Two top legal bodies in Hong Kong have jointly condemned graffiti painted outside a court, calling the act in which a judge was targeted “outrageous” and refuting suggestions that court rulings were politically influenced.
A day after Madam Justice Anthea Pang Po-kam had her name scribbled on the outer walls of the High Court by vandals, the Bar Association and Law Society deplored the “criminal act” in a statement.
“The graffiti is outrageous and firmly condemned,” it said on Thursday, describing the act as “an affront to the rule of law and judicial integrity”.
Pang’s name in Chinese was painted outside the High Court in Admiralty on New Year’s Day, along with the accusation calling her a “judge with red background”, a colour associated with Beijing.
The incident was one of many acts of vandalism on Wednesday as an approved march by the Civil Human Rights Front was cut short by police amid protest violence.
Hong Kong has been roiled by an anti-government movement since last June, sparked by the now-withdrawn extradition bill.
While the city’s courts have been mostly left untouched by radical protesters, the judiciary has come under increasing criticism in recent months from camps on both sides of the political spectrum over rulings involving protests.
Pro-democracy activists have accused the courts of favouring the government in cases, while pro-establishment supporters and Beijing have demanded that the courts come down hard on protesters.
Apart from the incident on Wednesday, there have been two other cases in recent months in which the entrances of court buildings came under arson attacks.
Po was the judge who sentenced pro-independence activist Edward Leung Tin-kei to six years in jail for rioting in the Mong Kok unrest of 2016, although the guilty verdict was returned by a jury of nine.
In the joint statement on Thursday, the Bar Association and Law Society wrote: “Abusive comments implying that judicial decisions were made or influenced by political considerations are wholly unjustified.
“Any attempt to insult, threaten and bring public pressure on a judge because of decisions made in the course of performing judicial duties is to be deplored as an affront to the rule of law and judicial integrity.”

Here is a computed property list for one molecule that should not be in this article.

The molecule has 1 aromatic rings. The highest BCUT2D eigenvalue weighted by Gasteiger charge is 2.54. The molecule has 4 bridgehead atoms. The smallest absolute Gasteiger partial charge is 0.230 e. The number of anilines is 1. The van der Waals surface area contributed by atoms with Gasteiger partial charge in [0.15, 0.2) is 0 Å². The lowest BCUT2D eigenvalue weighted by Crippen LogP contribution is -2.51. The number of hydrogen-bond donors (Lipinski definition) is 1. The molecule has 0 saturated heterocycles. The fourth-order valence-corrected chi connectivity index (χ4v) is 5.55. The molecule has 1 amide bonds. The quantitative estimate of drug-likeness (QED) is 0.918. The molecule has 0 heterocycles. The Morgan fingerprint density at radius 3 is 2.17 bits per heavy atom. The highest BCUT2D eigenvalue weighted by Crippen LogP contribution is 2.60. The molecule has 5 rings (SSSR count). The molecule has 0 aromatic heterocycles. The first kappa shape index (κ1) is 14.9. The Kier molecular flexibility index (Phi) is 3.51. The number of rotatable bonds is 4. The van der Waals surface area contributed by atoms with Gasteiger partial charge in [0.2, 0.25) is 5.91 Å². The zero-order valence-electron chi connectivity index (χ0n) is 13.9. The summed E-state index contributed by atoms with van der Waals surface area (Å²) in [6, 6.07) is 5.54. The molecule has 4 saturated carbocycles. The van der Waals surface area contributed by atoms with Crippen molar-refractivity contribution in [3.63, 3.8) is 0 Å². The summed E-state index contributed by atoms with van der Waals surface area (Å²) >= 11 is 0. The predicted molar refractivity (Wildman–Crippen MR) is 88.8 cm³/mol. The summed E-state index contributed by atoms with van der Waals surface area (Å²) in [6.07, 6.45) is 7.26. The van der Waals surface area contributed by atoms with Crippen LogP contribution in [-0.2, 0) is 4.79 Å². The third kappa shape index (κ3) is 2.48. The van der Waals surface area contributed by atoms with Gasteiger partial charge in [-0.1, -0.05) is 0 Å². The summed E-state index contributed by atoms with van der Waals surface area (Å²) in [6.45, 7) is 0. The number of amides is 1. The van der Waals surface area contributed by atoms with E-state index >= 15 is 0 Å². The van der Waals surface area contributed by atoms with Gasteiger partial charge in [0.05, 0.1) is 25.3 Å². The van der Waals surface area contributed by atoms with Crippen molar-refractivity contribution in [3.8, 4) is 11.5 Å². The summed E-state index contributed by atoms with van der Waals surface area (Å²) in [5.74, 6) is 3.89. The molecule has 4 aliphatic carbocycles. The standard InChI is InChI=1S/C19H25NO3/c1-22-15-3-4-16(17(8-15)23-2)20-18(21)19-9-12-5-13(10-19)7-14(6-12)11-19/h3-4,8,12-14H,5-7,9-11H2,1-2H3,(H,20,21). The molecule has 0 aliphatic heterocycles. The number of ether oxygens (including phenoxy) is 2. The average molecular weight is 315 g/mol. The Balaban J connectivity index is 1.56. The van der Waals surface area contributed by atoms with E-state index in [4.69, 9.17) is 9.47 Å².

The two bodies urged the public to first turn to the reasoning in court judgments to understand cases. They could also challenge a court’s decision through appeals.
Bar Association chairman Philip Dykes SC said people might disagree with the court or even think it was biased. But they should not resort to such attacks.
“If court buildings are vandalised, then that is a sort of reflection that people have no respect for the law,” he said, urging the public to file complaints in more civilised ways such as writing to a newspaper, if they wanted to make their dissatisfaction public.
If court buildings are vandalised, then that is a sort of reflection that people have no respect for the law
Philip Dykes, Bar Association chairman
He said the remarks would not amount to contempt of court, which required extremely outrageous attacks on judges, whereas the vandalism was an act of criminal damage.
Ronny Tong Ka-wah SC, a member of the Executive Council, which advises the city’s leader, said: “I believe our judges are robust enough to stand up against such unworthy tactics.”
In an interview published on Wednesday Hong Kong time in the National Post, a daily newspaper in Canada, retired local chief justice Beverly McLachlin – who recently completed a stint as a non-permanent judge in the city – defended Hong Kong’s courts.
“The [Hong Kong] court is independent,” she was quoted as saying. “The law is very rigorously applied. It’s a very high level of judging.”
Hong Kong Chief Justice Geoffrey Ma Tao-li declined to comment when asked about the High Court vandalism on Thursday.
A spokesman for the judiciary said it would not comment as the incident was under police investigation, but added that judicial officers would remain impartial and unbiased when adjudicating cases.